Despite the restricted access to books, we had other ways to enrich our learning. We especially loved “Sineskwela” days, when entire grade levels would be ushered into the administration building to watch “Sineskwela” on TV. We were packed like sardines, but we cherished our every brush with the multimedia.

Things weren’t much different in high school. We still did the cleaning, still expected closed library doors, and still got giddy over any new-ish technology that arrived. My batch, the so-called wired generation, couldn’t use computers until we were juniors who took up the ICT elective. Even then, the most we could study was Microsoft Office. And this was 2005.

But most of us didn’t mind. The notion was that we wouldn’t have much use for computers in our small rural town, anyway.

This is where we fell short. We weren’t thinking big enough, or maybe we didn’t know how. It’s no wonder why, when high school was over and we had to make one of our first big life decisions, we were fazed.

On my first day of college at a private university, I was alone and it felt like first grade all over again. The difference was that the intimidation didn’t wear off the more people I met. Instead, it intensified every time a classmate mentioned a computer term that did not ring a bell for me or an author whom I had never heard of. The alumni of private high schools, especially, seemed much more well-read, better-equipped, and generally way ahead.

I worried at the thought of not being able to keep up and not passing university standards. I cowered so much that I even flunked an algebra midterm. A freshman without close friends, I wanted (more than I ever wanted in grade school) to go home and cry to my mother.

But if there’s one thing from public school that empowered me, it was the years of experience in school publications. That was why I took a communication course in the first place. So I pushed myself to outlast the tricky minors, and when my writing classes finally came, things became easier.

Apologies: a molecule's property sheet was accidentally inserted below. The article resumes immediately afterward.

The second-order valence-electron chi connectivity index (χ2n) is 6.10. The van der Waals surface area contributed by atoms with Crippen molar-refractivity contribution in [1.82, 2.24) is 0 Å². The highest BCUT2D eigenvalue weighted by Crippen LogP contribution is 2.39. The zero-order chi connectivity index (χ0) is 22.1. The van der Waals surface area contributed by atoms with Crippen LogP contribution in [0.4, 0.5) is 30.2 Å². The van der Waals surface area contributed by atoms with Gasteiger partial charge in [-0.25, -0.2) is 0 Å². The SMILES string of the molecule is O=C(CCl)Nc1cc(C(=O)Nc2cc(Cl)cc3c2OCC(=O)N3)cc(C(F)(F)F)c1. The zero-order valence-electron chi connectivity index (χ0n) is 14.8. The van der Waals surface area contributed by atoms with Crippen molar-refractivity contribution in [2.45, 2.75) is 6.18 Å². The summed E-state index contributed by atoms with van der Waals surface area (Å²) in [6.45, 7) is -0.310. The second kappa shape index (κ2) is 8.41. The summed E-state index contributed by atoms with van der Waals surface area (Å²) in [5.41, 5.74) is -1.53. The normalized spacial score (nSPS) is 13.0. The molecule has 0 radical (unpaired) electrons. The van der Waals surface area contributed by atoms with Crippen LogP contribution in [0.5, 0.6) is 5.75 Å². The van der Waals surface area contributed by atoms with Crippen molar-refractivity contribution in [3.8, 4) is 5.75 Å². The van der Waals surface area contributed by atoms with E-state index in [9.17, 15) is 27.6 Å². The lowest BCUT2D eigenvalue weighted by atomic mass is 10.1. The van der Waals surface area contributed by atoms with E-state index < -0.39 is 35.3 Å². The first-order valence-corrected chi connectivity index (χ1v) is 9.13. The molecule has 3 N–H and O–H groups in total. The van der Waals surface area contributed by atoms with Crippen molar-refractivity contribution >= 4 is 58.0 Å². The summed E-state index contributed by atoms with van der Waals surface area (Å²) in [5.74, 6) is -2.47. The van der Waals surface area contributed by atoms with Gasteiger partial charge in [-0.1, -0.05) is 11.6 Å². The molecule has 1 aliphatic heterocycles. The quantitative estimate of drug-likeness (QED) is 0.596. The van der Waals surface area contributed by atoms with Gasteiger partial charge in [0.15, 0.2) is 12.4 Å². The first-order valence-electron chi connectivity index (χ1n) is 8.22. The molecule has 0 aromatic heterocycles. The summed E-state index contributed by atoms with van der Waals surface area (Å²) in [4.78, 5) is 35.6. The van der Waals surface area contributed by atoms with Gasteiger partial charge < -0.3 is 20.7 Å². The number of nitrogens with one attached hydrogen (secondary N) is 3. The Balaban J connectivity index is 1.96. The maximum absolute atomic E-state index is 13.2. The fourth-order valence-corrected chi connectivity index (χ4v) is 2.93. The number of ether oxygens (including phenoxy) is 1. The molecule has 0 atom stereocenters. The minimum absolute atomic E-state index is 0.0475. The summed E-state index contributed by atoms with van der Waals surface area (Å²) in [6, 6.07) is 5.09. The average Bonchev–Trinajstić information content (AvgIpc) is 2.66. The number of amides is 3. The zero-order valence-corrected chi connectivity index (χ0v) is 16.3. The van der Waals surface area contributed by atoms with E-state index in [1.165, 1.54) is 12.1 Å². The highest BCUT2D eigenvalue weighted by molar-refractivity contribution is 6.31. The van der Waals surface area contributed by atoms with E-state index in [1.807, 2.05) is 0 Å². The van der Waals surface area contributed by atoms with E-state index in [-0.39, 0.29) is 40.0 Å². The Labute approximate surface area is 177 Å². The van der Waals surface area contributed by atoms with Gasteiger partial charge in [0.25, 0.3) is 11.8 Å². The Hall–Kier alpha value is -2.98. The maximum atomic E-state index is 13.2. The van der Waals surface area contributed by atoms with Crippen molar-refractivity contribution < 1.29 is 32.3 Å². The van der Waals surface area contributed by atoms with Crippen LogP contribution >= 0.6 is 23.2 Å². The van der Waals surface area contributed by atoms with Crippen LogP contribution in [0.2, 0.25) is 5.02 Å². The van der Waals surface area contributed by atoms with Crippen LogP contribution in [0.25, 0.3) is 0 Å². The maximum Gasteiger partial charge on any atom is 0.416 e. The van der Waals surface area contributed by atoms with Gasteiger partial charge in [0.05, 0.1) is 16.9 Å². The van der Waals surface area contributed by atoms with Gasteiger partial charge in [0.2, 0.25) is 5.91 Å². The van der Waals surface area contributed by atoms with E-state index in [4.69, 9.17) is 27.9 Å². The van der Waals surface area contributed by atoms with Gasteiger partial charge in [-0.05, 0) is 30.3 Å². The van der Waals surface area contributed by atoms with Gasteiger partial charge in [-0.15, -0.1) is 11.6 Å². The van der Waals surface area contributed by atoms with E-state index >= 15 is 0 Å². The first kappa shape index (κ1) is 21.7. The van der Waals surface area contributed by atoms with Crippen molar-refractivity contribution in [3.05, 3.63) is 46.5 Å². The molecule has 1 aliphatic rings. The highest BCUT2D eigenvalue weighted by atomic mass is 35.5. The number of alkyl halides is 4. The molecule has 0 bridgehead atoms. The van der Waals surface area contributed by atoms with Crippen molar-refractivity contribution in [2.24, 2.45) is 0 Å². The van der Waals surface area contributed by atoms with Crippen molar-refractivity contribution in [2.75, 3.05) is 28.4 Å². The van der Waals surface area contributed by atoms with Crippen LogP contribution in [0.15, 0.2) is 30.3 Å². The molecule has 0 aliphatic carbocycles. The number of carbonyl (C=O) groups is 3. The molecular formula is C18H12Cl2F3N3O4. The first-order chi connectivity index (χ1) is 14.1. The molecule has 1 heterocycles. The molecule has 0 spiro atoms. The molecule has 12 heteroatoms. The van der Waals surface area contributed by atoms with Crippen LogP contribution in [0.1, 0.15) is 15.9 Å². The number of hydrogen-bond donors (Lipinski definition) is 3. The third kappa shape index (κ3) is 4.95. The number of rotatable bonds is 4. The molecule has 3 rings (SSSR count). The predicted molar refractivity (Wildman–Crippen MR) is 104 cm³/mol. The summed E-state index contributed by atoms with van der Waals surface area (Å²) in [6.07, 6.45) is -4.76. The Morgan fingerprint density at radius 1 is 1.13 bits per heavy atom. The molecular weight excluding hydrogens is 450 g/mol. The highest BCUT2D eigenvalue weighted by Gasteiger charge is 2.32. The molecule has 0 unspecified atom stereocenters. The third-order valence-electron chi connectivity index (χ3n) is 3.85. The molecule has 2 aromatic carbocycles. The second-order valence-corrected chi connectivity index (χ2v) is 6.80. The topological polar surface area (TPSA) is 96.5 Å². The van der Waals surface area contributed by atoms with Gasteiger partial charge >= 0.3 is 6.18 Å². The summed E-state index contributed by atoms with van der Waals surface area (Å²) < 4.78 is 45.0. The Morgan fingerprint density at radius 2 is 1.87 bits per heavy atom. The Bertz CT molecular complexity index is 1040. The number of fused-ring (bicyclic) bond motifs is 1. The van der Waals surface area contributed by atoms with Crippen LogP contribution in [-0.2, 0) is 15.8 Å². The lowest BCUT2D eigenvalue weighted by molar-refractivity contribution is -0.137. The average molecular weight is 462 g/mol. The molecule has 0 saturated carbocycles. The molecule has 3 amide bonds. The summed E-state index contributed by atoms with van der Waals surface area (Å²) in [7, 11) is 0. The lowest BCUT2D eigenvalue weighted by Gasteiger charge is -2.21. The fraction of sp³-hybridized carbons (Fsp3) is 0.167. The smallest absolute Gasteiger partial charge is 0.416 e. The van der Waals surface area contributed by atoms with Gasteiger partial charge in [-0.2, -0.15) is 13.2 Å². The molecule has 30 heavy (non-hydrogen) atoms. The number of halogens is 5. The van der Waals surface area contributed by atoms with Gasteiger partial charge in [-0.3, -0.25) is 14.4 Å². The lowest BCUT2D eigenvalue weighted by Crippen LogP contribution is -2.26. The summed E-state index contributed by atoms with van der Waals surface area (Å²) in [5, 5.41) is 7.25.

I knew then that I owed a lot to my publication mentors in elementary and high school. They were the special kind of public school teachers who stayed after hours just to help us students become better at what we do.

When I realized this, I saw the many ways public schooling has gifted me. I had teachers who went beyond the lesson plans just to teach our class skills like public speaking and singing. I formed a sense of responsibility and an awareness of my environment because I was taught to dirty my hands with the earth and be proud of it. I had the best childhood because we were allowed to be innocent and happy with the simplest things, like 20-page books and running barefoot on the grass.

So this is my salute to all the public schools across the country. Thank you for teaching us, in unexpected ways, the very essentials we need in life.

And this is a shoutout to public school kids who grew up and now see the real world, the small-town kids now taking the midnight train to anywhere, the tree-climbing kids who had holes in their slippers and now on their certainty about the future:

It may look scary, but you’re ready for it. Go big, classmates. You’ll never get lost with your bare feet planted firmly on the ground.


Hyacinth J. Tagupa, 23, is a freelance writer and a proud alumna of Catarman Central School, Camiguin National High School, and Xavier University-Ateneo de Cagayan.

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TAGS: education, Parent-Teacher Association meetings, Public School Teachers, public schools